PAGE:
Deep Teeth Cleaning
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Deep Teeth Cleaning
My dentist has recommended that I have a ''deep cleaning''
rather than a regular cleaning. Has anyone had this? Is it
worthwhile? Unfortunately I hadn't had a cleaning for over 5
years and so I do have a lot of plaque build-up (but no
cavities!). But I've never heard of a deep cleaning. It
requires local anesthetic and has to be done in two separate
visits (1/2 the mouth per visit, one hour each time). While
insurance covers 100% of a regular cleaning it only covers
80% of the deep cleaning, for a total cost of $300. Also, I
have two young kids and it will be difficult to go in for
two longer appointments. I'm contemplating just asking for
the regular cleaning now, seeing if it does an adequate job
on the plaque, and holding off on the deep cleaning. Any
advice based on experience greatly appreciated! Thanks.
I asked the BPN community this same question a few months ago. My dentist
recommending deep cleaning and I'd never heard of it. I got mixed replies,
said it's worth it, others said it's just a way to generate fees. My
that the dentistry profession devises new procedures because fewer and
people and children have cavities due to flouridated water, they then
the insurance companies these procedures are necessary, and the insurance
companies make a code for it, and there you go. Despite this, I went
ahead with it, it took about an hour for one side and
another hour for the other. Here's my recommendation to you. If you
haven't had your teeth cleaned in 5
years then you should do it. If you get your teeth cleaned regularly
so clear it's needed. Jane
It really depends if you have gum disease or not.
I do have gum disease. The dentist / hygentist measure the pockets
teeth and the gums and measure 4s and 5s. We work on getting the 5s
back to 4s and bath to 3s.
If your gums are improving, no need for the deep clean. If you have gum
disease and are too busy to spend a lot of time cleaning &
working on your teeth, then maybe the deep clean is for you.
Note that gum disease is totally different from cavities. Leads to bone
between teeth, but not necessarily cavities there. working on better
My dentist has recommended I undergo ''deep cleaning'', I've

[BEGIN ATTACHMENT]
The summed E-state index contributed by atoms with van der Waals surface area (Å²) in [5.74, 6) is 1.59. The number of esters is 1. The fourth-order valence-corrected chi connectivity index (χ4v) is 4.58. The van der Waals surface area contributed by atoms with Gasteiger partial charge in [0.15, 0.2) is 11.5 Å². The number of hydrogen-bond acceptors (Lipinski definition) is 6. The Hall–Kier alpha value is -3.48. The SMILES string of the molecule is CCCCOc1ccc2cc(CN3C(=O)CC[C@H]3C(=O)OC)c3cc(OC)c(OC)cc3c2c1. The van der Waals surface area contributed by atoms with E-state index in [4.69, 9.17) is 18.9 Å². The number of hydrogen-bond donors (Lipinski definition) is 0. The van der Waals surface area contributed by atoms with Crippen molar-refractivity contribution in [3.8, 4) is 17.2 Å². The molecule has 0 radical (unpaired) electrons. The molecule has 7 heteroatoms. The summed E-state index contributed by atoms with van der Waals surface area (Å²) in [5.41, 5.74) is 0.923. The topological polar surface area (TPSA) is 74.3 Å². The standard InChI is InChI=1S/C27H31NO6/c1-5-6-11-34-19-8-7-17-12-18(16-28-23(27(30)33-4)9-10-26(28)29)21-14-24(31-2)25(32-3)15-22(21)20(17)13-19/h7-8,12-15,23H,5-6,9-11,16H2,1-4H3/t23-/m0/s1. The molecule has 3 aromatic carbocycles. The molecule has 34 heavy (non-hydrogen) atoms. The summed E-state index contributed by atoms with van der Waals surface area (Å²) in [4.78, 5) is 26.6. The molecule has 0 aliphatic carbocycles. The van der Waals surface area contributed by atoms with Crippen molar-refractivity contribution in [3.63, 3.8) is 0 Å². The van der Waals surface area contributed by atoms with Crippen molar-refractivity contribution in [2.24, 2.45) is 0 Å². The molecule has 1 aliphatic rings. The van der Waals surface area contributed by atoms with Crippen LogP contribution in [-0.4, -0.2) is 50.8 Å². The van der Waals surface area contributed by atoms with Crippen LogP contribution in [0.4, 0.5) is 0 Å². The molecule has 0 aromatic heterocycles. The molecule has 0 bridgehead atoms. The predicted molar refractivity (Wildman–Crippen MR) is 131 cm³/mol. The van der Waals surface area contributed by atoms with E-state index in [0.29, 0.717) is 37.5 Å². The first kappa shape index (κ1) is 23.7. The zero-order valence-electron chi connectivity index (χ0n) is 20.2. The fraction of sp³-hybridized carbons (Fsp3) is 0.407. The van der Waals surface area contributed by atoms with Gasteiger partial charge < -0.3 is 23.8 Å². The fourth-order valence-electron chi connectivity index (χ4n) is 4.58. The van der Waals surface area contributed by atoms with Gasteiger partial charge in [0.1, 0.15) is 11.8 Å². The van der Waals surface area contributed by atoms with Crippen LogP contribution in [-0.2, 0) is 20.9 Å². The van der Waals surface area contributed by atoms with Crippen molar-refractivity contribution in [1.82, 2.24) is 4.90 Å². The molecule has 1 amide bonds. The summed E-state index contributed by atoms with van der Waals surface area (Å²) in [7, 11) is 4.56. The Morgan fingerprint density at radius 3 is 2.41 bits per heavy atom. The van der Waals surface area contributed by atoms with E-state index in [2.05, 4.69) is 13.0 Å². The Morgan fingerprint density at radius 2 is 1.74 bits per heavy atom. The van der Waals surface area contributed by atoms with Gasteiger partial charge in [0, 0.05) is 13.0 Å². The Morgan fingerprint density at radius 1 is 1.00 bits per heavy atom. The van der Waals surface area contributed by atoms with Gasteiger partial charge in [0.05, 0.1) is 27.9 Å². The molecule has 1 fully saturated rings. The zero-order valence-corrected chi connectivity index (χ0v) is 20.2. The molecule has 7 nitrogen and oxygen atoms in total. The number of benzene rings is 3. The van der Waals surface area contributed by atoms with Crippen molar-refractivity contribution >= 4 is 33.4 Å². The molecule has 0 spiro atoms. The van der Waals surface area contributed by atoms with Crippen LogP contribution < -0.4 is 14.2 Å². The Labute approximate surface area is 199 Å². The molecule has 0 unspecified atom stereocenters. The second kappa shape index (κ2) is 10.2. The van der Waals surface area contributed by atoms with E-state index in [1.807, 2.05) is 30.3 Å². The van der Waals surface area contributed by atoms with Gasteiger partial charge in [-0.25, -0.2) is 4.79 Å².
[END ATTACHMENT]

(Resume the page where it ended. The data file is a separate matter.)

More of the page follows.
never heard of it and want to know if it's a customary
procedure. It involves numbing a quadrant of the mouth and
doing some deep under-the-teeth cleaning. Each quadrant
takes an hour, so to do the whole mouth takes 4 hours (not
necessarily all at once), with each quadrant numbed. This
sounds excessive. Has anyone out there undergone this
procedure and is it worth it? It has an insurance code and
is partly covered by my dental plan. I don't have great
teeth but haven't had a cavity in years, and I think I have
normal gum recession. Thanks!
Usually you need a deep cleaning for your gums, and it's a pretty routine
procedure. I've had several, and my results (including follow-up care like using
floss/gelcam/toothpicking) usually last 5-10 years, so this doesn't have to be a
regular thing. For the long-term health of your gums/teeth, I think it's worth it,
and my insurance usually covers about 2/3rds of the cost. I think it's painful--I
have to be very numbed, otherwise I'd be jumping out of the chair. Be sure to
take some tylenol before hand--it will help with the swelling.
Don't want dentures!
Back in the early 90s, I had a dentist who recommended this.
This same dentist (in SF on Sutter St.) sent a huge bouquet
of flowers to each new patient of his. I had never had as
much as a cavity since I was 12 and visited his office when
I was about 27. He strongly recommended a ''deep cleaning.'' I
thought it was bunk and went and got a second opinion from
my current dentist, who's been taking care of my teeth since
approximately 1993. He thought it was completely unnecessary
and to date has never recommended any such thing. I should
add that I've had one filling and no other dental work since
then, but I do take impeccable care of my teeth at home. I
don't know if this story is of any help to you, but I think
you are right to be skeptical.
I've had this type of cleaning a few times at my
periodontist's office (deep cleaning way below the gum line
under anaesthesia). It's for periodontal disease, not
cavities, to try to decrease bacterial growth and get the
disease under control. I've had two quadrants at a time. I
believe it's also referred to as 'scaling' or 'planing'.
Some insurance will only cover it once every 2 years. If you
have bad gum disease it seems appropriate, but it sounds
like you don't think you do. Good luck.
Darn. I wrote a long-ish post, but failed on the submit
part. Anyhoo, if your gum measurements are 2 or 3, my take
is that you're fine and probably do not need any deep
cleaning. If you hear 4 and 5, your gum recession may be
''normal,'' but it's not healthy. My only concern would be
whether the dentist is proposing this work (and $$) for
her/himself. Mine has referred me to a podiatrist in
another practice the two times (over 10 or so years) that
I've needed this. I get a (copay) consultation before
committing to anything. I would personally be leery of my
dentist proposing to do 4 hours of pricey work on my gums.
NOTE FROM MODERATOR: I think the poster means
periodontist, not podiatrist!
It is not as bad as filling a cavity but is sort of